Why Some Americans Earning Over $600,000 a Year Got Stimulus Checks

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Even wealthy Americans received some stimulus money.

Coronavirus stimulus money was intended to help struggling Americans cope with the serious financial consequences resulting from COVID-19 and from the lockdowns that were instituted to slow the spread of the virus.

Lawmakers imposed income limits on eligibility for most of the relief that was available. This relief included stimulus checks deposited directly into people's bank accounts as well as the expanded Child Tax Credit, which will result in parents of eligible children receiving either $250 or $300 per month in their accounts from July through December.

Despite these limits, an analysis conducted by the Institute on Taxation and Economic Policy revealed that some coronavirus relief funds went to very high-earning families.

Here's how much wealthy people averaged in stimulus payments

According to the Institute on Taxation and Economic Policy, households with incomes of $601,700 and above received an average of $50 in coronavirus financial relief. This includes:

  • $40 worth of stimulus check money
  • $10 worth of money from the expanded Child Tax Credit

This is a small fraction of what lower earners received. Those with incomes under $21,300, for example, received an average of $2,210 in stimulus checks and $1,060 from the expanded Child Tax Credit.

Still, it may come as a surprise that wealthy families received any money at all, given that eligibility for both stimulus checks and the child tax credit began phasing out at $75,000 for single filers, $112,500 for heads of household, and $150,000 for married joint filers.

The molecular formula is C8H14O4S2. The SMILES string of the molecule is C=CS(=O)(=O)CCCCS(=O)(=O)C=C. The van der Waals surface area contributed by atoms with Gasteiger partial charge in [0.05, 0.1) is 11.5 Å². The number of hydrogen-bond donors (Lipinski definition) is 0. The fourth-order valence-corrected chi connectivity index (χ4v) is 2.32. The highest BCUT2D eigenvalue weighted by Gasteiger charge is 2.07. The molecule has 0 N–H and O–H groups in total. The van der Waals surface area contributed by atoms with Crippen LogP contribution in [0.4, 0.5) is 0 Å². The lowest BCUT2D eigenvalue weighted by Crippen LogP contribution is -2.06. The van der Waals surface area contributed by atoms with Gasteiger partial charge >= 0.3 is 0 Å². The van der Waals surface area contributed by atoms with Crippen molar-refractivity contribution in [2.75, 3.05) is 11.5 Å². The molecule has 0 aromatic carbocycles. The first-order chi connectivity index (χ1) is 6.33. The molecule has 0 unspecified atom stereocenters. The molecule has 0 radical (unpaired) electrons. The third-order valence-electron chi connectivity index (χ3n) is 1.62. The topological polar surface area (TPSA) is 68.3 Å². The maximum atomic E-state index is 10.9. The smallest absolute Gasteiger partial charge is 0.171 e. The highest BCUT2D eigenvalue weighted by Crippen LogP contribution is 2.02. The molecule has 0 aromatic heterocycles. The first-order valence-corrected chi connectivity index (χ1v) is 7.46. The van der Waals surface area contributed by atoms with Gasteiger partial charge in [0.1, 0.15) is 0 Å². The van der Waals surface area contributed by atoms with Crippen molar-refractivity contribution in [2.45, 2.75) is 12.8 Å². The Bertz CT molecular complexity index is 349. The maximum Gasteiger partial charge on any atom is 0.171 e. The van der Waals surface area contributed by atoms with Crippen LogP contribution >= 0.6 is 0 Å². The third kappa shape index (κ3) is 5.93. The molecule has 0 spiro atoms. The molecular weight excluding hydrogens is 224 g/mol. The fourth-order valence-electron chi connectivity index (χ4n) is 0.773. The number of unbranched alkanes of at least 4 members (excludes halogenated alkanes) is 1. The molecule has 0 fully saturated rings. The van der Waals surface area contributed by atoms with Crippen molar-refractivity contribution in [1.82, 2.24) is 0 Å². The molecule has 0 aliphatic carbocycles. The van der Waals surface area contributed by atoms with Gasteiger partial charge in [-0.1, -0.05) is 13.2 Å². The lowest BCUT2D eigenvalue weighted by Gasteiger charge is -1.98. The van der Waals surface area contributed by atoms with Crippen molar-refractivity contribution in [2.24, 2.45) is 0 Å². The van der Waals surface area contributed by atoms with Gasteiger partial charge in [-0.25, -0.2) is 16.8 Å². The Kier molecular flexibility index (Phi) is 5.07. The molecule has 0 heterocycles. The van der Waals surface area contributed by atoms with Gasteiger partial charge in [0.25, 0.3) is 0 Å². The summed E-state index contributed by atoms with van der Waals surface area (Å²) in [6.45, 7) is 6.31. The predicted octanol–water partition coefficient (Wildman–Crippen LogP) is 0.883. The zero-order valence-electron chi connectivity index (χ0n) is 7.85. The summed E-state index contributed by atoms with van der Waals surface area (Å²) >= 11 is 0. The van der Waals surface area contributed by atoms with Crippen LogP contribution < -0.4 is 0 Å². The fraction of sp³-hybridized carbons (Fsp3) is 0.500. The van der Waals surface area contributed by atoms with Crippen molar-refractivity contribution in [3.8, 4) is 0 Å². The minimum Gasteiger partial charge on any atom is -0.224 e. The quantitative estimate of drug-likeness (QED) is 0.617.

Why did high earners receive stimulus payments?

The most likely reason that high-earning households received stimulus payments is because they were able to reduce their adjusted gross income. See, eligibility was based on income after reductions are applied, including certain kinds of tax deductions and losses from investments.

If wealthy families had income over $600,000 but they claimed lots of deductions or they decided to sell losing investments and claim those losses, they may have been able to reduce the income that counted when determining if they were entitled to government relief.

With the first two stimulus checks issued in 2020 (but not the third check in 2021), very high earners could also receive stimulus checks if they had a lot of children.

That's because the amount of the check phased out at a rate of $5 per $100 over the income thresholds -- and there was no maximum income at which someone became totally ineligible for payment. Someone with a lot of kids might have been entitled to such a large check due to their many dependent payments, and even after the phase-out rules were applied, they still ended up with a small amount of stimulus funds.

Lawmakers were concerned about very high earners receiving money from the third check, so this issue was corrected with a hard income limit on eligibility. Individuals making $80,000 or above and married joint filers with incomes of $160,000 or higher weren't entitled to any stimulus funds at all, no matter how many eligible dependents they had.

Yet despite these new restrictions, wealthy Americans still got some help from Uncle Sam this year -- although not nearly as much as their lower-earning counterparts.

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